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Mating Red Worms

Red Worms Caught in the Act

I took a quick look in my ‘4 Worm Experiment‘ bin this morning and found two of the adults engaged in some hanky panky! Of course, as per usual I ran for the camera to see if I can get some decent images.

As you can see, when worms mate they line up facing in opposite directions and press their anterior region together. They secrete a large amount of mucus and produce what are known as a ‘slime tubes’ (each worm will have one) – this is actually what eventually slides off the worm and becomes the ‘shell’ of the cocoon. The clitellum (the thickened band on the anterior region of the worm) produces a compound that causes the slime tube to harden.

The actual copulation process involves the exchange of sperm between worms. Remember, earthworms are ‘hermaphroditic’ – meaning they have both female and male reproductive organs. Nevertheless most species still reproduce via cross-fertilization.

Once mating is complete, worms will continue to produce cocoons as long as their sperm supply (donated by another worm) lasts.

You can actually see a couple of cocoons in the material near the worms (although these were likely produced at a different time).

Hopefully in the next couple months this bin will really start to gain momentum – I am eager to add the next tray, but definitely need a reasonable population of Red Worms in the first tray before the materials will start getting converted to vermicompost at a decent rate. I have a sneaking suspicion that this bin will produce much better vermicompost than the material produced in my sealed Rubbermaid bins due to the greatly increased aeration, but we shall see!

Anyway, I will be sure to keep you posted!

Written by Bentley on April 8th, 2008 with 6 comments.
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6 comments

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Get your own gravatar by visiting gravatar.com Jennifer
#1. April 11th, 2008, at 2:44 AM.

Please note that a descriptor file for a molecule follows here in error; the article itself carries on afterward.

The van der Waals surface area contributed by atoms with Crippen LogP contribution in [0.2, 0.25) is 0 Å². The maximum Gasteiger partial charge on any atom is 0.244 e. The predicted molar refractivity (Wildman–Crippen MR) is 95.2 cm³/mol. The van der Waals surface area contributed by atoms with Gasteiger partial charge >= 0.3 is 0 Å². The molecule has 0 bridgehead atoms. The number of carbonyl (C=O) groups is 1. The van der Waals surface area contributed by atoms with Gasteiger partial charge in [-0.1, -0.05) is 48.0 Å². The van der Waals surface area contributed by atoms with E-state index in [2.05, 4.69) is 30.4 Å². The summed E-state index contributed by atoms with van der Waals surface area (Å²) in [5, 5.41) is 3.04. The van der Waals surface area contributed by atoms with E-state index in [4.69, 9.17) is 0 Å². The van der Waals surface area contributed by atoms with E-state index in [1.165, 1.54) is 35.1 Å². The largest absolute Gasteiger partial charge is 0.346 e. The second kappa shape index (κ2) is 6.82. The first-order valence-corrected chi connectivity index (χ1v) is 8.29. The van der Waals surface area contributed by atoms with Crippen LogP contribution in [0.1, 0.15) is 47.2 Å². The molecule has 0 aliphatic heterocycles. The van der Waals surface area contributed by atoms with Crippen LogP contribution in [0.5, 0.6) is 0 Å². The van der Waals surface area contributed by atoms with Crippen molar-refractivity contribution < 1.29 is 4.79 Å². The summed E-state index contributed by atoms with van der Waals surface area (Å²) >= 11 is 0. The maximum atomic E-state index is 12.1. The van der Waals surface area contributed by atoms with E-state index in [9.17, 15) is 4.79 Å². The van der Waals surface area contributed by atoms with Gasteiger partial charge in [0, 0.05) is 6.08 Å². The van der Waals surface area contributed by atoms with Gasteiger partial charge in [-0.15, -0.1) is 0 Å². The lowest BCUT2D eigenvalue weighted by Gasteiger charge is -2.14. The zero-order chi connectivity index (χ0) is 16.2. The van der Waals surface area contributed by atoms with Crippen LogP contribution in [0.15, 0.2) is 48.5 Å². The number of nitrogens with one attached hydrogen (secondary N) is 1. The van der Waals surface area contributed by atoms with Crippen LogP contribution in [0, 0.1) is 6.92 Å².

Bow chicka bow bow!

Get your own gravatar by visiting gravatar.com Allen
#2. April 14th, 2008, at 4:42 PM.

Bentley,
It sounds like you should just get in the habit of having the camera with you when you work with the worm bins. I should talk though, I need to do the same thing. Seems like I’m digging through the bin and see something interesting, but know it will change until I go find the camera and get back. And I also want to be careful not to get worm castings or other dirt on the camera.

Allen

Get your own gravatar by visiting gravatar.com katie
#3. March 24th, 2009, at 12:02 AM.

wow i wish i could see my worms do that

Get your own gravatar by visiting gravatar.com Terri
#4. April 18th, 2010, at 2:21 AM.

I’ve only had worms for a week and I just caught a pair of them mating! I hope I didn’t disturb them to the point where it didn’t “take.”

Get your own gravatar by visiting gravatar.com Clayton
#5. August 11th, 2010, at 2:50 AM.

When do they start mateing once i start my red worm bean

Get your own gravatar by visiting gravatar.com Amina Bomzan
#6. September 9th, 2013, at 1:03 PM.

i started with a handful of worms an dit’s now been about 2 months. There are hundreds n hundreds of small white eggs, how do i seperate the eggs from the vermi compost?? I do not want to loose nor destroy those eggs. thanks for any tips.
amina

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